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DMDII Future Showcase


NOVEMBER 15, 2018

Predictronics had a fruitful experience at the DMDII Future Factory Technology Showcase at UI Labs in Chicago, IL on November 13th.

The purpose of this event was to bring together academics, manufacturers, and solutions providers to solve problems with and cultivate a greater understanding in digital twin technologies.

CTO Dr. David Siegel presented a DMDII research project that is a collaboration amongst Predictronics, Lockheed Martin, Northeastern University, and FORCAM. This project, titled Achieving Smart Factory through Predictive Dynamic Scheduling, integrates machine health and overall equipment effectiveness (OEE) measurements into one interface and focuses on predictive factory environments, reducing unexpected downtime and saving manufacturers time, money, and resources.

Senior Data Scientist Matthew Buzza also exhibited our PDX software platform and Factory Sentinel program, which offer businesses data-driven predictive analytics and industrial AI solutions.

Industry leaders from Coca-Cola, John Deere, Duracell, Microsoft, and Northrop Grumman made noteworthy appearances. Many discussed the issues they have faced in digitizing their factories. These challenges include having numerous tools and/or an abundance of data but not enough knowledge to use them properly, finding experts who understand both manufacturing processes and data science, knowing if their data is quality or useful, requiring more valuable sensor data, and needing a standard OEE metric.

DMDII and UI Labs hope the collective efforts of the industry researchers and solutions developers in attendance will help to further solve these problems.

Members of Team Predictronics share their seven takeaways from the event:

  1. The digital twin concept in manufacturing can mean many things, but the current focus is on models. Utilizing CAD models to simulate production and processes is essential to ensuring the efficiency of fast-paced and dynamic assembly lines.
  2. The value of technology needs to be emphasized over exciting technological buzzwords. Manufacturers sometimes go after trending innovative technologies without first knowing why or if these solutions are necessary for their business. Solutions providers must help guide them towards setting realistic goals and objectives and choosing the right technology for their needs in order to achieve true progress and growth.
  3. Many manufacturers have not yet reached the point where they require data analytics and the development of digital twins. Big companies want predictive solutions, but several are still perfecting their data collection process, which is absolutely essential to acquiring good data. Good data will ensure successful visualization and machine learning and deliver effective and lucrative analytics.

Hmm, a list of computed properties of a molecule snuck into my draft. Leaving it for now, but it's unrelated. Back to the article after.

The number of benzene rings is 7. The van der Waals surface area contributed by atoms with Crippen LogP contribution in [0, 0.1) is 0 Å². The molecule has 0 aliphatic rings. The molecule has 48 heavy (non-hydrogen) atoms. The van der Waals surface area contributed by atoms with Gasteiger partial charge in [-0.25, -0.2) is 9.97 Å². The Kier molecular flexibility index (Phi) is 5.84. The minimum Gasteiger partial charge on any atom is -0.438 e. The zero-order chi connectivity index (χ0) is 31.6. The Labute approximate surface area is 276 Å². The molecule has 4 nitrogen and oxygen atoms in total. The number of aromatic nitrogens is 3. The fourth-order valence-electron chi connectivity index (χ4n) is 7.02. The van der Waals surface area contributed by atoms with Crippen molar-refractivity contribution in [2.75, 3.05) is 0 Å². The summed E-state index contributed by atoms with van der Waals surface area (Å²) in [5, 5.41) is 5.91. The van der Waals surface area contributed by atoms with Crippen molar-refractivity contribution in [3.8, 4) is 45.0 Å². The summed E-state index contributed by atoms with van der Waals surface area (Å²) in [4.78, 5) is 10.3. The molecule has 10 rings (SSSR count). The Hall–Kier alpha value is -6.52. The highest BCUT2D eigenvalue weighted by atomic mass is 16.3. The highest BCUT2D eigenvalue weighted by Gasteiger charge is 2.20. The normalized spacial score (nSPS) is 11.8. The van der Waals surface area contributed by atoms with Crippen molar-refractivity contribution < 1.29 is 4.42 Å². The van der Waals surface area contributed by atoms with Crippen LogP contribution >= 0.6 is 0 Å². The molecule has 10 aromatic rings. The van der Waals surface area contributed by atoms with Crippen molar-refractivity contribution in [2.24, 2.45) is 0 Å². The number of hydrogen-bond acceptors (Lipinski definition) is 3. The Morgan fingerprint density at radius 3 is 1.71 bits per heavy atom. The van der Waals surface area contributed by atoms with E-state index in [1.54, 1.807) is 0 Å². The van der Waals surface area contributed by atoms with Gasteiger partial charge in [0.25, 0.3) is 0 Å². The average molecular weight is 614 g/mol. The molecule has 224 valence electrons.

4. Solutions providers must focus on working with one another to join their technologies and/or create end-to-end solutions. Often manufacturers invest in numerous different kinds of software, but they don’t know how to use them together or the various pieces of software don’t integrate well with one another. Software developers must give more attention to the overall process vision and fulfill the needs of the customer by offering more whole package solutions and forming more partnerships with other providers.
  5. Manufacturers find more value in utilizing the consulting and engineering services offered by solutions providers, rather than investing in software and doing the legwork of data acquisition in-house. Traditional machine makers, such as those who create CNC machines like mills, routers, and grinders, only often see a 6% profit margin. By switching their business model and utilizing outside solutions services, that margin would increase to 15% or more.
  6. Forecasting is an important aspect to production planning. Through analysis and actionable intelligence, a company can predict, on a daily or weekly basis, the results of their production cycle and process. This helps improve maintenance scheduling for machinery, equating to less downtime, and optimize decision-making for operational logistics, reducing cost and waste from unused materials and components and saving a business time and efficiency. This planning will better dictate a company’s investment in new technologies and innovation.
  7. Predictive quality is a priority amongst manufacturers. Companies want to invest in data-driven solutions for production to ensure their consumers receive properly functioning products that are free from defects and deficiencies.

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